Raul Rudoy, M.D., M.P.H.
Joe Lopreiato, M.D.
The primary objective of curriculum evaluation is the overall improvement of the medical student's education.Traditionally, curriculum evaluation has been limited to the appraisal of medical student performance.We suggest that other areas of the curriculum should be evaluated to provide Clerkship Directors with feedback in areas such as communication skills, clinical problem solving, students' career choice and the influence of the curriculum in guiding the student in the evaluation and resolution of social and ethical issues.
Quantitative methods such as attitude scales and National Licensing Exams, and qualitative methods such as interviews with faculty and direct observation of clinical performance can be utilized in gathering the necessary data to determine the curriculum adequacy.Ideally, a combination of both methods should be used: quantitative methods to minimize error, ensure good sampling and control variables inherent to the particular training program; qualitative methods to ensure that the fluid, dynamic, and real world nature of the instructional process is taken into account.
The development of the final curriculum evaluation tool depends in great part upon the direction that the different clerkship directors will give to the curriculum.As an example, schools that utilize the PBL method (Problem-Based Learning) will benefit by using different measuring techniques than those used by schools that utilize a more traditional system of instruction.In spite of these differences, there are certain evaluation principles that apply to all types of curriculum delivery, such as those that make sure that the student has been engaged in the experience, and activities identified as critical for their development.
We suggest that the following areas for curriculum evaluation be explored, based on the premise that the purpose of the pediatric curriculum is to permit medical students to acquire both cognitive knowledge and professional skills adequate for the student to function at a third year level.It is also assumed that the curriculum does not simply provide knowledge, but encourages the practical application of that knowledge.Accordingly, we strongly suggest that the evaluation of the quality of the pediatric curriculum be measured not only from the student's point of view but also from the point of view of curriculum quality and implementation.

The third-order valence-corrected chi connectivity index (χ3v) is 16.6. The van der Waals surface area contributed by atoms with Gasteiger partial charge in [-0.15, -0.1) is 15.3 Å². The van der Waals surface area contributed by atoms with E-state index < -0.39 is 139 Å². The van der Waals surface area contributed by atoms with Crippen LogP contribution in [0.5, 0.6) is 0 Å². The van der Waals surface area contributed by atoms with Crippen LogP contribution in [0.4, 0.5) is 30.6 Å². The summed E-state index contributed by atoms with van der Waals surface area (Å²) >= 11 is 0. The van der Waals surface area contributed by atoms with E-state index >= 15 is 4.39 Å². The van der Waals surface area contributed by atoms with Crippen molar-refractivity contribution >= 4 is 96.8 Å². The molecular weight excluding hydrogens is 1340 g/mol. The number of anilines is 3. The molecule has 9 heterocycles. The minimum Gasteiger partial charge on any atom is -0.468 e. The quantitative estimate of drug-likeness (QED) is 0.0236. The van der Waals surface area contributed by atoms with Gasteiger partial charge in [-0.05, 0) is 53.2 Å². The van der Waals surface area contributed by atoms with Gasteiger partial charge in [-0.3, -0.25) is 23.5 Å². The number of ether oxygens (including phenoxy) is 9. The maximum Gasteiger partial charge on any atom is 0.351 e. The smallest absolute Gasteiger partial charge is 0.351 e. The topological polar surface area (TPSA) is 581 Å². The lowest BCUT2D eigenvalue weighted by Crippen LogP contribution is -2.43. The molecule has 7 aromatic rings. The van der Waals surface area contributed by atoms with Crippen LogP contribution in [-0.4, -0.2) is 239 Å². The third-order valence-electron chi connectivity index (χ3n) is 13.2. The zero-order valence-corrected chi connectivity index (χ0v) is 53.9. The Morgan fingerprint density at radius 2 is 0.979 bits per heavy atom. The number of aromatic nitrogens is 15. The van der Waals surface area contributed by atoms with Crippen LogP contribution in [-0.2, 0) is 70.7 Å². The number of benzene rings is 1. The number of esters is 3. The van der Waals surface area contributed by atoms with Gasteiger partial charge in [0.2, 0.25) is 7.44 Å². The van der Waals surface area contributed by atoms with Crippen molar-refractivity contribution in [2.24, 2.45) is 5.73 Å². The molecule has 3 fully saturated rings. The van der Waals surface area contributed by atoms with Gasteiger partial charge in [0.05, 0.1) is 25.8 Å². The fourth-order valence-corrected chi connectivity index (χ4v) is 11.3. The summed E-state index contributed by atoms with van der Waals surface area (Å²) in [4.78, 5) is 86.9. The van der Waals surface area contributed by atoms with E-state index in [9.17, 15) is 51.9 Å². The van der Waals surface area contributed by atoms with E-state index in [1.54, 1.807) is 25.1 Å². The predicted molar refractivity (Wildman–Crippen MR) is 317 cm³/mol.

What conclusions can be drawn regarding the usefulness of these two different approaches to test for knowledge acquisition?First of all, both methods are important but it should be recognized that they test for different aspects of knowledge acquisition.The choice of one over the other is mostly dictated by the type of teaching philosophy and by the availability and commitment of clinical faculty.Objective evaluations which are easy to develop and score are limited to test only for factual, recall knowledge.On the other hand, subjective evaluations, which test students by presenting them with situations which are close to real life conditions can be difficult to score and can be labor intensive.The choice of one over the other is not easy and to suggest only one of them will be an exercise in futility.This decision will be easier when all pediatric clerkships adopt the same or similar teaching method.Until then, clerkship directors should choose the method most appropriate for testing students in their program but strong consideration should be given to utilize a combined objective-subjective exam such as a Multiple Choice Test with Reasons Given, which includes open-ended thinking with objective testing and an OSCE or a standardized patient exam.
Regardless of the method used, the information obtained from the student's examination should be analyzed in a way that will permit modification of the curriculum in order to cover or expand areas in which students demonstrate deficiencies.
Career Differentiation - A well-designed curriculum should provide student contact with a full range of faculty in the pediatric field and will permit exposure of students to pediatric role models that show career satisfaction and professional self-esteem.
The adequacy of the curriculum in influencing students to become pediatricians can be evaluated by observing the results of the National Residents Matching Program or, less preferably, by a survey conducted at the end of the clerkship.Approximately 10% of medical students in USA and Canadian schools will pursue a career in pediatrics.Those clerkships with values less than the national average may want to take a second look at their students' experience during the pediatric clerkship.